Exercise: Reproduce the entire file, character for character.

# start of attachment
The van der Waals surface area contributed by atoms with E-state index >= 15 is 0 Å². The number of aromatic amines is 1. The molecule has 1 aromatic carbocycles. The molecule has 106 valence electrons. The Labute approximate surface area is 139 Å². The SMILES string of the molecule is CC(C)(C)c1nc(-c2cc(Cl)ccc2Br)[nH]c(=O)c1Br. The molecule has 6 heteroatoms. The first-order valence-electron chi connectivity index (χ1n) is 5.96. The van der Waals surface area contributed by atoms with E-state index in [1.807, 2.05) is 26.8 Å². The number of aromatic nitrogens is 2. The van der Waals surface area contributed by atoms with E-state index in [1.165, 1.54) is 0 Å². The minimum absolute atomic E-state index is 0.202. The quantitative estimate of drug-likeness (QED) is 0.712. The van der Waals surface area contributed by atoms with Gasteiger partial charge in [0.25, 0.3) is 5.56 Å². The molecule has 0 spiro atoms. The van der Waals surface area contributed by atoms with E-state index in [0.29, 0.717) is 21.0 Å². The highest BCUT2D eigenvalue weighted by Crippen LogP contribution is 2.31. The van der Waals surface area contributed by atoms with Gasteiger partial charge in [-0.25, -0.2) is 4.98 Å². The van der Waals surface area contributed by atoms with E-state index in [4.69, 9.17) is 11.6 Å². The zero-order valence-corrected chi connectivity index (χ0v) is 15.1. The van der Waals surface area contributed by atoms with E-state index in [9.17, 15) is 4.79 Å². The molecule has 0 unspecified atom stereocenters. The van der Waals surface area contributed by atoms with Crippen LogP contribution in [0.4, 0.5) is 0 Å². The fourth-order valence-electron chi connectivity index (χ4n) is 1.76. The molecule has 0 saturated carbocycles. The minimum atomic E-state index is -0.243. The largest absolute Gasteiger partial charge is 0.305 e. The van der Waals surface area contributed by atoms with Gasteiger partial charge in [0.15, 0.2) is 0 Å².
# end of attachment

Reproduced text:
The van der Waals surface area contributed by atoms with E-state index >= 15 is 0 Å². The number of aromatic amines is 1. The molecule has 1 aromatic carbocycles. The molecule has 106 valence electrons. The Labute approximate surface area is 139 Å². The SMILES string of the molecule is CC(C)(C)c1nc(-c2cc(Cl)ccc2Br)[nH]c(=O)c1Br. The molecule has 6 heteroatoms. The first-order valence-electron chi connectivity index (χ1n) is 5.96. The van der Waals surface area contributed by atoms with E-state index in [1.807, 2.05) is 26.8 Å². The number of aromatic nitrogens is 2. The van der Waals surface area contributed by atoms with E-state index in [1.165, 1.54) is 0 Å². The minimum absolute atomic E-state index is 0.202. The quantitative estimate of drug-likeness (QED) is 0.712. The van der Waals surface area contributed by atoms with Gasteiger partial charge in [0.25, 0.3) is 5.56 Å². The molecule has 0 spiro atoms. The van der Waals surface area contributed by atoms with E-state index in [0.29, 0.717) is 21.0 Å². The highest BCUT2D eigenvalue weighted by Crippen LogP contribution is 2.31. The van der Waals surface area contributed by atoms with Gasteiger partial charge in [-0.25, -0.2) is 4.98 Å². The van der Waals surface area contributed by atoms with E-state index in [4.69, 9.17) is 11.6 Å². The zero-order valence-corrected chi connectivity index (χ0v) is 15.1. The van der Waals surface area contributed by atoms with E-state index in [9.17, 15) is 4.79 Å². The molecule has 0 unspecified atom stereocenters. The van der Waals surface area contributed by atoms with Crippen LogP contribution in [0.4, 0.5) is 0 Å². The fourth-order valence-electron chi connectivity index (χ4n) is 1.76. The molecule has 0 saturated carbocycles. The minimum atomic E-state index is -0.243. The largest absolute Gasteiger partial charge is 0.305 e. The van der Waals surface area contributed by atoms with Gasteiger partial charge in [0.15, 0.2) is 0 Å².